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ROOTS OF OUR COLONIAL MENTALITY

from "Issues without Tears", 1984 Leticia Constantino


We often hear Filipinos complain that as a nation we are afflicted with a colonial
mentality. By this they usually mean that we are excessively subservient to foreigners and
unduly impressed by foreign goods. But an even more harmful aspect of colonial mentality and
one that is less recognized is our failure to pinpoint our real national interests apart and distinct
from those of our foreign colonizers.
Despite 35 years of independence, this trait has not been eradicated. Colonial mentality
has deep roots in our history: first, in the level of social and economic development we attained
before colonization; second, in the nature of Spanish colonization; third, in the impact of
American rule; fourth, in the way we obtained our independence and fifth, in the neo-colonial
policies of the United States up to the present time.
Unlike India, Indonesia, Vietnam and Cambodia, we did not confront our Spanish conquerors as
a people with a highly developed culture and social structure. Our forebears lived in small,
scattered communities based on kinship ties and relied mainly on primitive agriculture which
provided barely enough for their needs.
We were not a nation since these communities were separate, autonomous barangays.
Trade among barangays and with the people from neighboring countries was occasional and by
barter. Religion was likewise primitive with no organized body of beliefs or priestly hierarchy.
All these made physical conquest and cultural domination quite easy for the Spanish colonizers.
Unlike the Cambodians with their Angkor Vat and the Indonesians with their Borobudur,
we had no monuments which could remind our people of an ancient glory. When nations with

advanced social structures and a firmly established culture are colonized, their past
achievements constitute the source of their separate identity which enable the conquered to
confront their colonizers with dignity and sometimes even a feeling of superiority. They do not
easily lose their sense of racial worth. Unfortunately for us, we were colonized before our own
society could develop sufficiently.
Having but few cultural defenses against our conquerors, we soon accepted their
superiority and began to acquire what we now call a colonial mentality. Other Western powers
initially instituted a system of indirect rule in their Asian colonies by exploiting the people
through their chiefs, leaving native social and cultural institutions largely intact.In the
Philippines however, our two colonizers consolidated their rule by working on the native
consciousness, thus effecting great changes in Filipino values and customs.
The Spaniards forcibly resettled the scattered barangays into larger communities where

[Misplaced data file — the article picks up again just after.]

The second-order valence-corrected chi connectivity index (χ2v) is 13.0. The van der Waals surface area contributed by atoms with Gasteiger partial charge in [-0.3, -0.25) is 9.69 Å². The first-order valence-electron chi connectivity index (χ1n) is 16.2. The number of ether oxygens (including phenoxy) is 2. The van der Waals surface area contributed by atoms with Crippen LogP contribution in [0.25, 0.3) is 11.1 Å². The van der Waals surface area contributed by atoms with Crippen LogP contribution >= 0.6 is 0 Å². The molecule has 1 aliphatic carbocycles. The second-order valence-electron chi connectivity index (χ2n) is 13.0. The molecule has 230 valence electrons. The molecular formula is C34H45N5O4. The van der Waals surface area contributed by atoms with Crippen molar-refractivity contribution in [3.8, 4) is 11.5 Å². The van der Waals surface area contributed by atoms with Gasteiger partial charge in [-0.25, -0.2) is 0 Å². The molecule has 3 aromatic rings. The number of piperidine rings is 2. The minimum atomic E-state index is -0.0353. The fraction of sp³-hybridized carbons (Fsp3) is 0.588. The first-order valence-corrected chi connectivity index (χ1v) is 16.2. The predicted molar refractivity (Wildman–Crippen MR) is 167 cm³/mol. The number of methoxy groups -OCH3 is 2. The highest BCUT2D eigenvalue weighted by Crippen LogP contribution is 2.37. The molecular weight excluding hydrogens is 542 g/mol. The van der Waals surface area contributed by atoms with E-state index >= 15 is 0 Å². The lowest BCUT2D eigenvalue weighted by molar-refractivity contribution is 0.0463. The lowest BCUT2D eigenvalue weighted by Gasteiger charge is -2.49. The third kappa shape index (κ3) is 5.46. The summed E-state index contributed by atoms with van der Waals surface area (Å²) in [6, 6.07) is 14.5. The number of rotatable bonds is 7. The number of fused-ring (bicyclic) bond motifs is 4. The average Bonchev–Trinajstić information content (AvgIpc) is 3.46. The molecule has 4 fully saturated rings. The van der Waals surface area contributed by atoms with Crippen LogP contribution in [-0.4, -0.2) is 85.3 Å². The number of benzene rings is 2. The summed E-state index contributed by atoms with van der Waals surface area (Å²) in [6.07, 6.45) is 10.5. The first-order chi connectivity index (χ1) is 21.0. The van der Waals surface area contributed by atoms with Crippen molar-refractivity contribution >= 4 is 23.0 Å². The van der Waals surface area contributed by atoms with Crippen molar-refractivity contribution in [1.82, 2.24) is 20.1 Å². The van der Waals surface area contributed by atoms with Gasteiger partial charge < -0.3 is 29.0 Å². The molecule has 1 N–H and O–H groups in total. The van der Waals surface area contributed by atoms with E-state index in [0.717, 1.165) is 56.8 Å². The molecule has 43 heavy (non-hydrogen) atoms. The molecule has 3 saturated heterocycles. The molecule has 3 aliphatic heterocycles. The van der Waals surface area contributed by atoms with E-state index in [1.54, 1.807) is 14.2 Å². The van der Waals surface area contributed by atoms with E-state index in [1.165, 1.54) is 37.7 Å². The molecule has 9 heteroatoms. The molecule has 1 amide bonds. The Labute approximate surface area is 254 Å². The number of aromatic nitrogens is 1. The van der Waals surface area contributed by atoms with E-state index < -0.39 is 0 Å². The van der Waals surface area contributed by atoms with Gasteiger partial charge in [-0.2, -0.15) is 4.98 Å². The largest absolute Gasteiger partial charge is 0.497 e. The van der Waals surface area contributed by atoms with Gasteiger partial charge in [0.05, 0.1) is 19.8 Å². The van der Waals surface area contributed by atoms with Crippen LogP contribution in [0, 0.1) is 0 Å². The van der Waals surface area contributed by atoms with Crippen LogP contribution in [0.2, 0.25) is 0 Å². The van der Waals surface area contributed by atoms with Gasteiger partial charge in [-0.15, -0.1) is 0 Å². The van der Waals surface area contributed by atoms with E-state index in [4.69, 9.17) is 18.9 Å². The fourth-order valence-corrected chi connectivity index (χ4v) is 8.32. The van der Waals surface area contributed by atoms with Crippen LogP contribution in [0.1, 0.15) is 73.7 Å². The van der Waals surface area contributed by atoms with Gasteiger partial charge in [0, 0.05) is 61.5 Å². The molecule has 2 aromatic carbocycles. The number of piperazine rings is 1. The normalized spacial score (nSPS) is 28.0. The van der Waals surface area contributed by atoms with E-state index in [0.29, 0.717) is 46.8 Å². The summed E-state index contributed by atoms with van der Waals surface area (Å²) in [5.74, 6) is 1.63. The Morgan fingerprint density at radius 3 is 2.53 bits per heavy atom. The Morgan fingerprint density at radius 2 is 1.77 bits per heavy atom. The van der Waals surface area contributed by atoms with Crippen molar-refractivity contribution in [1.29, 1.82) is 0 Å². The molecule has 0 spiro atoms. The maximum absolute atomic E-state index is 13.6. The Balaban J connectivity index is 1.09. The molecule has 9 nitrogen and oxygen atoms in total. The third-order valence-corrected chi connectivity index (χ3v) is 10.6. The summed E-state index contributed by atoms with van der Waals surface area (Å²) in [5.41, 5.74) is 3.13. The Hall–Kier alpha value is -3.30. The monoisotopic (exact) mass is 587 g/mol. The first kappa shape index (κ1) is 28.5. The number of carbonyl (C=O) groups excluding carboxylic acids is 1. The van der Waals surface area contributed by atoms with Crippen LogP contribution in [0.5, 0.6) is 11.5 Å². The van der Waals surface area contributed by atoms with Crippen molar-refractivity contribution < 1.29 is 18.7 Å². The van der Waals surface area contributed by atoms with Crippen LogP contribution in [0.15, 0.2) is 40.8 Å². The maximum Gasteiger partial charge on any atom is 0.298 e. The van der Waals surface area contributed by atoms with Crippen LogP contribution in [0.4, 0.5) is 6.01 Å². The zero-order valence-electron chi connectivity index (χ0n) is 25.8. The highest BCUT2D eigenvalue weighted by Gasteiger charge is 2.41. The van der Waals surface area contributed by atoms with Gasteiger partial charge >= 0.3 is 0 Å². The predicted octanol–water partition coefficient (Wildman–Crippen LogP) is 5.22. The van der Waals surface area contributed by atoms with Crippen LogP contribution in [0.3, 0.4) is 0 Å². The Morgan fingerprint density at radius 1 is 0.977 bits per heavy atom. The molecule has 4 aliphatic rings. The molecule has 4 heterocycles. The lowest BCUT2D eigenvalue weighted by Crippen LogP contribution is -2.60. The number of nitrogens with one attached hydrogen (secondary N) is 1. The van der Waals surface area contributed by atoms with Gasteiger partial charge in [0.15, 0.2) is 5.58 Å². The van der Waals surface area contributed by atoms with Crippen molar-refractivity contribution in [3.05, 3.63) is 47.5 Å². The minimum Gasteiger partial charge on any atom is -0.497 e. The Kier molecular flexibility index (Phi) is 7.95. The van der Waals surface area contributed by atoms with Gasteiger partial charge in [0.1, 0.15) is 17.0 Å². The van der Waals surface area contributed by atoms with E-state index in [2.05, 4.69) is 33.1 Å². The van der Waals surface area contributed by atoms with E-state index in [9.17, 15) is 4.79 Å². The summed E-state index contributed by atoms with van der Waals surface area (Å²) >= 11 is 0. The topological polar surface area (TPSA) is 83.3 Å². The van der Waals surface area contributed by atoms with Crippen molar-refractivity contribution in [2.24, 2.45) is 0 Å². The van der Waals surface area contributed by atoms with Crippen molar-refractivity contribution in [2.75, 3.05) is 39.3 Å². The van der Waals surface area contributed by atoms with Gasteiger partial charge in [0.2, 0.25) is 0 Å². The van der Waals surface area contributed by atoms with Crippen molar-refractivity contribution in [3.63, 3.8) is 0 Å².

the people could more easily be Christianized and where every aspect of their lives, their
customs and ideas could be scrutinized and shaped in the desired colonial mode. In most
communities, the Spanish friars represented both the power of the cross and the power of the
sword.
As pillars of the colonial establishment, most priests sought to develop in their flock the
virtues of obedience, humility and resignation. Spanish superiority was maintained and the
"indio" was kept in his inferior position by denying him education (there was no system of
national education until 1863).The people were trained to follow and were discouraged from
thinking for themselves.

A thirst for knowledge was considered a dangerous and subversive trait which often brought
actual misfortune or the treat of hell. The "indio" acquired the habit of allowing his economic
and social superiors to do the thinking for him, and this attitude persists among us today,
seriously undermining any movement for greater democracy. Under the Spaniards, inferiority
complex evolved into a national trait of Filipinos.
Ironically enough, by satisfying the Filipinos' desire for education and self-government, the
American colonizers developed a new, and is some ways, a more pernicious form of colonial
mentality.
For while the Spanish arrogance and bred anger and rebellion, American education
transformed the United States in the eyes of the Filipinos from an aggressor who had robbed
them of their independence to a generous benefactor.
The school system began Americanizing the Filipino consciousness by misrepresenting US
expansionism and US economic policies as American altruism toward the Filipinos; by denying
young Filipinos of any knowledge of Filipino resistance to American occupation and the
atrocities committed the American military; by filling young minds with stories that glorify the
American way of life, American heroes and American institutions.

Americanization was greatly facilitated by the imposition of English as the sole medium of
instruction. This made possible the use of American texbooks. Education taught the Filipino